Atlantic Power Corporation (AT - Get Report) (ATP) has had a tough year-to-date. Traditionally thought of as a defensive utility dividend play, the company’s stock price slumped earlier this year when management slashed the dividend payout by 70% to conserve cash, angering dividend investors. What’s more, consensus of opinion seems to point to another dividend cut at some point early next year. Indeed, a further payout cut may be required as the company has several debt issues maturing during between now and 2017, which it will not be able to meet unless it improves its financial position.
Moreover, the company is struggling with a high cost of capital. Data supplied by Morningstar indicates that the company’s bonds have a fixed coupon of between 5.6% – 11%, while the company’s preferred stock pays ten year treasury rates +4.5%, which works out at around 6% right now, the running yield is over 13%.
However, all of this aside, the one thing that I believe is being missed out by many commentators is the company’s current discount to book. At the end of the fiscal third quarter, Atlantic’s book value per share was around $5.23, 40% above current levels. This gives somewhat of a margin of safety. In addition, if we concentrate on the price-to-book value and ignore the imminent dividend cut we can view the company with a long-term horizon. Actually, viewing the company in this light you start to realize that slashing the dividend payout again will be nothing but beneficial to the long-term financial health of the company.
Atlantic Power is guiding for a payout ratio
Still, as of yet it is not confirmed that the company will cut its payout again. The dividend payout ratio for the nine months ended September was only 43%, which is lower than that of many of the company’s peers and certainly lower than the ratio for the similar period last year, when the company’s dividend payout ratio was in excess of 90%. For the full-year 2013, Atlantic Power Corporation (AT - Get Report) (ATP) is guiding for a payout ratio in the range of 65% to 75%, which is of more concern. However, the company has several new projects coming online within the next few months, which should boost cash flow.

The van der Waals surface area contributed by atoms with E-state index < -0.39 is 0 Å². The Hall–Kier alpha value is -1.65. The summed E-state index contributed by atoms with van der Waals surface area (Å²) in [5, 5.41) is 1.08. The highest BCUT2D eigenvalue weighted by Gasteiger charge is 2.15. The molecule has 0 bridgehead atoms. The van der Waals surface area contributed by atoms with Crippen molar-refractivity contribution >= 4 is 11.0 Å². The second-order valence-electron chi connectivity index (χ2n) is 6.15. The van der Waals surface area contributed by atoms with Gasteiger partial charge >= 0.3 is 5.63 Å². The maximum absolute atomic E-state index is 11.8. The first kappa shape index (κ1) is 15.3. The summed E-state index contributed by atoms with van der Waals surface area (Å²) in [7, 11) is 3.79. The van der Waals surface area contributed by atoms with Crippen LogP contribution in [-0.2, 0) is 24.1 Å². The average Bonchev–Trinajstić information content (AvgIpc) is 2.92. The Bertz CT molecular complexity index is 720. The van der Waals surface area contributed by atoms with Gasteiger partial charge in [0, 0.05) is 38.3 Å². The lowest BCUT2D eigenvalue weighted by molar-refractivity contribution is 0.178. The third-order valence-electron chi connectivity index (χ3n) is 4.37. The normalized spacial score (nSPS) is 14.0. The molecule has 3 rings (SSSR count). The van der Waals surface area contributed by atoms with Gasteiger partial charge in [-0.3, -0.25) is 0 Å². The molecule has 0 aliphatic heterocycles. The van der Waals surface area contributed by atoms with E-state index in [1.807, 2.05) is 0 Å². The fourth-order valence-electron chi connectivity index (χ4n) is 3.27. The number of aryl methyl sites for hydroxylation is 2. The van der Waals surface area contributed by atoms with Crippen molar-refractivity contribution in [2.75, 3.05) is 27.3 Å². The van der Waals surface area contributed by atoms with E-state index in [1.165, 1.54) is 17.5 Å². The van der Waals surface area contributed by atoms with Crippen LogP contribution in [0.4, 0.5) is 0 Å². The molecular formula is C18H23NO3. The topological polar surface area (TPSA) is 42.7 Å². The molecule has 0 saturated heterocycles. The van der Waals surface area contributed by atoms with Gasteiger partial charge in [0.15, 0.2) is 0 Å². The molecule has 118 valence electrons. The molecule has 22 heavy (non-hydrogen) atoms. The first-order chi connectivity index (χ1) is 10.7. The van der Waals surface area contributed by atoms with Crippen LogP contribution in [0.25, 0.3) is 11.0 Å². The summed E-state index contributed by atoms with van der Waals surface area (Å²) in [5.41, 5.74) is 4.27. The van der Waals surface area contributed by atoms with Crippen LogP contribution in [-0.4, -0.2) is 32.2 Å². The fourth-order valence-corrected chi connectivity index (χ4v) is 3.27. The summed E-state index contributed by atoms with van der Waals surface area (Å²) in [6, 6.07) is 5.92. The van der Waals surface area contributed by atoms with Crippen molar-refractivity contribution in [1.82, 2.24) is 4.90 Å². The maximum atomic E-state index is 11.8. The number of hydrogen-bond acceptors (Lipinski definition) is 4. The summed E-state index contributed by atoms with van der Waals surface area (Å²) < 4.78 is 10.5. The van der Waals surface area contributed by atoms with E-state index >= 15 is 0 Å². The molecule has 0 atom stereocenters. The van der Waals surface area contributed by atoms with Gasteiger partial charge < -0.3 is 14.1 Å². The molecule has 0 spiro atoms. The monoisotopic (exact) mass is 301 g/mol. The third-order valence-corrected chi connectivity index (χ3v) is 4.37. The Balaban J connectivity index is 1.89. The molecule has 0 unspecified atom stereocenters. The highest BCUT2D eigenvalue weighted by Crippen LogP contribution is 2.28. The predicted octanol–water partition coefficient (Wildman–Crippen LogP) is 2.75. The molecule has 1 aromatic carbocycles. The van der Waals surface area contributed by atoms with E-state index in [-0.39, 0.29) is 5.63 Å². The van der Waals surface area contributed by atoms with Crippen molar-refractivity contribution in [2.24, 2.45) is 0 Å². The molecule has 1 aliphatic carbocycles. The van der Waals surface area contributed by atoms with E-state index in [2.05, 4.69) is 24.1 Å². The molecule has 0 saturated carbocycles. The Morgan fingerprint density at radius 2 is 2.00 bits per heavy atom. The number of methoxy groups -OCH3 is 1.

Nonetheless, if we return to the issue of the company’s equity value and financial health, Atlantic is selling off non-core assets off in an attempt to reduce debt and this plan is already starting to work, albeit slowly. For example, the company’s net debt had only declined 6% year-on-year at the end of the third quarter. Bear in mind, however, that the company did make significant equity investments and funded construction programs during this period, which slowed debt reduction. What’s more, the $54 million quarterly dividend payout to investors did not help and this brings us back to the dividend argument. Slashing this annualized payout of $216 million in half once again would give the company an extra $108 million a year in free cash flow — not good for dividend investors but good in the long-term for the company as it seeks to pay down debt.
In the short-term Atlantic is going to struggle
So in summary, Atlantic Power Corporation (AT - Get Report) (ATP) is going through a period of significant restructuring and investors should focus on book value, not the attractive dividend payout, which looks like it is getting the axe. That said, even after cutting the payout in half, the company would yield approximately 5% at current levels. In the short-term Atlantic is going to struggle but long-term the company looks attractive for its discount to book.